Sunday, August 22, 2010

Blonde Ice (1948)

“I once said I couldn’t figure you out. I can now. You’re not a normal woman. You’re not warm. You’re cold like ice. Yeah, like ice. Blonde ice.”

The iconic noir femme fatales, boldly created without a shred of sentimentality, are guaranteed to be some of the nastiest women in cinema. Noir isn’t required to include a femme fatale, but it certainly spices up the action when there’s one on the prowl. These femme fatales are women who lack the so-called female qualities of tenderness and gentleness, and they ooze sex appeal thinly stretched over the evil ambition underneath. To the Wicked Women Gallery of Noir which showcases Phyllis Dietrichson (Barbara Stanwyck), Jane Palmer (Lizabeth Scott), and Kathie Moffat (Jane Greer), add Claire Cummings from Blonde Ice. In Claire’s case, she’s arguably trashier, but then Blonde Ice is unabashedly B noir, so perhaps the two go together. What went wrong with the genetic make up of these women? Did they miss their Betty Crocker lessons? Blonde Ice argues that nice girls are left in dead-end jobs while bad girls like Claire clamber over the corpses of the men they use and discard on their way to the top of society. Based on the novel Once Too Often by Whitman Chambers (and the title says it all), the film is a portrayal of a woman whose thirst for money and power unleashes havoc in the lives of the men who are foolish enough to love her.

When Blonde Ice begins, the story of Claire Cummings (Leslie Brooks) is already underway. We don’t know how an “$18 a week stenographer from a hick town” managed to morph into a San Francisco newspaper woman, but even her bemused boss, Hack (Walter Sande), admits that it wasn’t due to talent. The mystery of Claire’s meteorical career is solved for the viewer early in the film when Claire, who’s a pro when it comes to manipulating men, brazenly juggles three suitors on her wedding day--marrying stinking rich Carl (John Holland) and leaving the other two pining at the altar.

The two abandoned suitors are former co workers, and they are very different types of men--the weasely Al Herrick (James Griffith) and the bitterly besotted Les Burns (Robert Paige). One of the big differences between these two is that Al doesn’t mind losing as long as Les loses too. Both men even possess identical cigarette cases which were gifts from Claire, and this nice touch really gets to the heart of Claire’s shotgun--rather than focused--modus operandi. She has the audacity to be caught smooching on the balcony with Les right after the marriage ceremony, and before Claire flies off with Carl, she leaves Les dangling with the atta boy comment that will drive him crazy if he dwells on it too much: “I’ll think of you on my honeymoon.”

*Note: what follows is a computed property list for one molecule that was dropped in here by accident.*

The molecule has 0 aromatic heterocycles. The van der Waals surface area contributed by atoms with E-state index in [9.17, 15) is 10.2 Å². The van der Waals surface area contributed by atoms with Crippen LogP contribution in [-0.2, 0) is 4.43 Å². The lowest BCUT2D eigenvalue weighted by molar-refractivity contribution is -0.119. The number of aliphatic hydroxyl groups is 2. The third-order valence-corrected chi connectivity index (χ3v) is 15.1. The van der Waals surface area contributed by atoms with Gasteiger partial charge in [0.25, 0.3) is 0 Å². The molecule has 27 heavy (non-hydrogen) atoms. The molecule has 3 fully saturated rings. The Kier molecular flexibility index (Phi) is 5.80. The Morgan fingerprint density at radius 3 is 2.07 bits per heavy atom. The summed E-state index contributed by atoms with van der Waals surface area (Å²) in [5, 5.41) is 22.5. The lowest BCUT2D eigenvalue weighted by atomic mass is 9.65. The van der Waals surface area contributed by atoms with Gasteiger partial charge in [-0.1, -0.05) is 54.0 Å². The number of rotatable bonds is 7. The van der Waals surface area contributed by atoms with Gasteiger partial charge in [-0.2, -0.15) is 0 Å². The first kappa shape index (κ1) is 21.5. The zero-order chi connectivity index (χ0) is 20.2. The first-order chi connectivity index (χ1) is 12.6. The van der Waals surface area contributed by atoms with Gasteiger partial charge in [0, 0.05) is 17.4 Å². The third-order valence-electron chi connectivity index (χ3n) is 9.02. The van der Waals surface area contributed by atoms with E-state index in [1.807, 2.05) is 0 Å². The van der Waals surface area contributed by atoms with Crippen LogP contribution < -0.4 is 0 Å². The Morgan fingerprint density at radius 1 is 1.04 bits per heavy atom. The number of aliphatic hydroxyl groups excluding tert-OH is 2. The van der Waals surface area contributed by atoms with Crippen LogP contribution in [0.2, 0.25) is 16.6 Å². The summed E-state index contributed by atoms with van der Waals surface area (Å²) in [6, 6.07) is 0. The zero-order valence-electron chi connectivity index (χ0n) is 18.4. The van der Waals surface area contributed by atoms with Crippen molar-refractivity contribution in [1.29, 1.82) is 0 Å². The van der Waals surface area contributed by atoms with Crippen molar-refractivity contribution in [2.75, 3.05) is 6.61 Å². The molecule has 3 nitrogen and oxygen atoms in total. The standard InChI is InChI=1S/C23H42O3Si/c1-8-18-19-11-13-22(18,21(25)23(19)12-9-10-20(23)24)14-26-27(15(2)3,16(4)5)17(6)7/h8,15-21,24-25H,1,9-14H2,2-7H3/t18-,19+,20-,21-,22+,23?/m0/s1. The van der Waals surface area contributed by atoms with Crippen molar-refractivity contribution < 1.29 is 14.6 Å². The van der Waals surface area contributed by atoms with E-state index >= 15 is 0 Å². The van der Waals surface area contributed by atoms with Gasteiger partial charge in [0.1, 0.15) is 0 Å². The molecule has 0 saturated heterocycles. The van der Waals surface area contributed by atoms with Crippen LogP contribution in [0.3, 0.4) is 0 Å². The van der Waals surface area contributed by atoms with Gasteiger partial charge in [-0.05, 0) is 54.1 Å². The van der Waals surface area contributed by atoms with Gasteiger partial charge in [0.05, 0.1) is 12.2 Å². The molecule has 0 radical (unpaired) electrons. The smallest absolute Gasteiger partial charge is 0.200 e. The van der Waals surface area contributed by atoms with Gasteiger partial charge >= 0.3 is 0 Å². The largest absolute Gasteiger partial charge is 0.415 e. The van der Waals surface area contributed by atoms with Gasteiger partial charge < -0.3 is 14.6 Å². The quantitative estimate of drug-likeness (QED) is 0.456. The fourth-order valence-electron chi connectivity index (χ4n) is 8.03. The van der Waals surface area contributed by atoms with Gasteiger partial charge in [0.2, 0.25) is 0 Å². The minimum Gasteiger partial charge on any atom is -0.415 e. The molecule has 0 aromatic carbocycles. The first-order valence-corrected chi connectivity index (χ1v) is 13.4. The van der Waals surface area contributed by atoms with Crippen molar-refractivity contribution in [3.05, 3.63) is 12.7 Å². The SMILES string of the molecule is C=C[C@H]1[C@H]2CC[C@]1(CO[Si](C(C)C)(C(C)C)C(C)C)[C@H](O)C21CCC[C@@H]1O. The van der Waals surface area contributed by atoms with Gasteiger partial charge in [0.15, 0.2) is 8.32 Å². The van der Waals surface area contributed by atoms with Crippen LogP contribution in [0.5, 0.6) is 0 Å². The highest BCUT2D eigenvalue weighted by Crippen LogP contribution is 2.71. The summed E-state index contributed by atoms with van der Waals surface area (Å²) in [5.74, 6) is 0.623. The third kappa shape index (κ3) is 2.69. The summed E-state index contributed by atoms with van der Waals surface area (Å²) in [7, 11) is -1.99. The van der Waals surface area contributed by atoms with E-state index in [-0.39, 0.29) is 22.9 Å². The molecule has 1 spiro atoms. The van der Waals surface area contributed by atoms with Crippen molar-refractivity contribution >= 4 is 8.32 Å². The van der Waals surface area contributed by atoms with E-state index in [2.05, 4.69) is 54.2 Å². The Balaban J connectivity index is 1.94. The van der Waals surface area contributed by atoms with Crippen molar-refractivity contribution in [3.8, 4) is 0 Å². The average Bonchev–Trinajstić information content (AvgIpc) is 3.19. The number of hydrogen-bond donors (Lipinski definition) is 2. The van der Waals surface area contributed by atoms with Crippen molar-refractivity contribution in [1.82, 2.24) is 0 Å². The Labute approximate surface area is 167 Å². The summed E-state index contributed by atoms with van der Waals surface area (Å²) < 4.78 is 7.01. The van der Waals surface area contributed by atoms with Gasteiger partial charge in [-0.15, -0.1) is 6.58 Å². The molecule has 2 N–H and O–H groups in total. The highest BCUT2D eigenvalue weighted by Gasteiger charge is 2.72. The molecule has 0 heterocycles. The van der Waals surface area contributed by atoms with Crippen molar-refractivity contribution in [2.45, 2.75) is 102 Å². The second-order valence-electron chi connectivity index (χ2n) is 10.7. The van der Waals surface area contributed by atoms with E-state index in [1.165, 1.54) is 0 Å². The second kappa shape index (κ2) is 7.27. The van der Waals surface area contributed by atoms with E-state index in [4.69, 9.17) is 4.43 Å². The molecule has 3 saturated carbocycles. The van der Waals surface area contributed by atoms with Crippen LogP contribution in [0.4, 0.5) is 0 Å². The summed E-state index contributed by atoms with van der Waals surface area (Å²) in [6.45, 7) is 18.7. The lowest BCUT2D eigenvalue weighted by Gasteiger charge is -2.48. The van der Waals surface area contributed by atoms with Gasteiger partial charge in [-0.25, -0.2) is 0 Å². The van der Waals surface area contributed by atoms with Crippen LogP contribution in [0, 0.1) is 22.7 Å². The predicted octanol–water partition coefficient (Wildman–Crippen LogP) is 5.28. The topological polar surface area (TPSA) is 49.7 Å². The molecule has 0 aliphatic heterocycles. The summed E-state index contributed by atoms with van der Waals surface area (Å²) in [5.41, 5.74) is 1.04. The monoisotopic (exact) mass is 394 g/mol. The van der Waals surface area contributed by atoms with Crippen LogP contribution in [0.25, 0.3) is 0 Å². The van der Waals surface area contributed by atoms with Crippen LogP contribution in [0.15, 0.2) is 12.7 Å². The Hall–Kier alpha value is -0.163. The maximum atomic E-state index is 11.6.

The honeymoon doesn’t bode well for the rest of the marriage with Carl lecturing Claire about her spending habits, and it’s clear that Claire, although she doesn’t argue with Carl, doesn’t plan on taking his crap either. But the trouble really begins when Carl catches Claire writing a love letter to Les. Carl angrily cuts the honeymoon short. He returns to San Francisco, threatening divorce and leaving her just enough money to pay the hotel bill. Stinging from the humiliation of being outmaneuvered by Carl, Claire hires a plane and its shady pilot, rubber-check-writer Blackie Talon (Russ Vincent), to fly her overnight to San Francisco, no questions asked….

The next day, Claire telephones Les to say that she’s coming home early since Carl is wrapped up in some business affairs. Calling Les to heel, Claire tells him to arrange her flight and to pick her up at the airport. Imagine Les’s shock when he escorts Claire home and discovers her husband slumped dead in a chair--an apparent suicide. Claire moves seamlessly from new bride to new widow, and then without missing a beat, she’s a society dame picking up bachelor-about-town attorney Stanley Mason (Michael Whalen), a promising politician for hubbie #2.

One of Claire’s extraordinary characteristics is that she doesn’t bother with the social niceties of the world she intends to conquer. In some ways she doesn’t seem to understand that she is expected to behave in certain ways, and that any deviation from the norm is suspicious. She doesn’t, for example, even pretend to mourn her new, dead husband, and the fact that Carl is the subject of a murder investigation doesn’t stop Claire’s indecent, incautious power grab. Naturally she expects Les, the patient poodle that he is, to wait through the next wedding and presumably dream of a reunion sometime shortly after widowhood number two. If Claire had the patience to wait before harpooning her next victim, there would be a good chance that this cold as ice dame would get away with murder, but patience isn’t Claire’s strong suit. Leslie Brooks plays this role excellently, smirking at the right times while cajoling at others. Even though she seems to get her way at almost every turn, there’s an edge of desperation just beneath the surface, and perhaps that explains why she kills when the men in her life thwart her plans.